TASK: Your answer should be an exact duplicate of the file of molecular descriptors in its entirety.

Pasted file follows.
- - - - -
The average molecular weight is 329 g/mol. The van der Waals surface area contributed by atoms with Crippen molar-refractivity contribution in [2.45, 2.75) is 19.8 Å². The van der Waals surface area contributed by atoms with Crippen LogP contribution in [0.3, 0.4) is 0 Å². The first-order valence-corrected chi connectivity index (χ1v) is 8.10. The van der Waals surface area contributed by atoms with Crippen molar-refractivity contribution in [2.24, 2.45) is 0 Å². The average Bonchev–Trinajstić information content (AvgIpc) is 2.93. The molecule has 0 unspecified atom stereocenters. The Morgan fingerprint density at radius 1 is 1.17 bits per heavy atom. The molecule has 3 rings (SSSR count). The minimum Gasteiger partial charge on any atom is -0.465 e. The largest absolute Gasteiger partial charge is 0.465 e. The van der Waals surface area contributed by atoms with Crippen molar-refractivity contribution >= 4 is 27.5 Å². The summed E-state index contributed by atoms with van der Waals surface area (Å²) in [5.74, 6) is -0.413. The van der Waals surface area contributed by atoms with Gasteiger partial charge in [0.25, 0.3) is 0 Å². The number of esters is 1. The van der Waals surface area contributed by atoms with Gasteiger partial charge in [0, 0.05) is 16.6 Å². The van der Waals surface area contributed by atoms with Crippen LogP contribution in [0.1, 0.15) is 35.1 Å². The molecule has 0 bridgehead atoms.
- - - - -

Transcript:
The average molecular weight is 329 g/mol. The van der Waals surface area contributed by atoms with Crippen molar-refractivity contribution in [2.45, 2.75) is 19.8 Å². The van der Waals surface area contributed by atoms with Crippen LogP contribution in [0.3, 0.4) is 0 Å². The first-order valence-corrected chi connectivity index (χ1v) is 8.10. The van der Waals surface area contributed by atoms with Crippen molar-refractivity contribution in [2.24, 2.45) is 0 Å². The average Bonchev–Trinajstić information content (AvgIpc) is 2.93. The molecule has 0 unspecified atom stereocenters. The Morgan fingerprint density at radius 1 is 1.17 bits per heavy atom. The molecule has 3 rings (SSSR count). The minimum Gasteiger partial charge on any atom is -0.465 e. The largest absolute Gasteiger partial charge is 0.465 e. The van der Waals surface area contributed by atoms with Crippen molar-refractivity contribution >= 4 is 27.5 Å². The summed E-state index contributed by atoms with van der Waals surface area (Å²) in [5.74, 6) is -0.413. The van der Waals surface area contributed by atoms with Gasteiger partial charge in [0.25, 0.3) is 0 Å². The number of esters is 1. The van der Waals surface area contributed by atoms with Gasteiger partial charge in [0, 0.05) is 16.6 Å². The van der Waals surface area contributed by atoms with Crippen LogP contribution in [0.1, 0.15) is 35.1 Å². The molecule has 0 bridgehead atoms.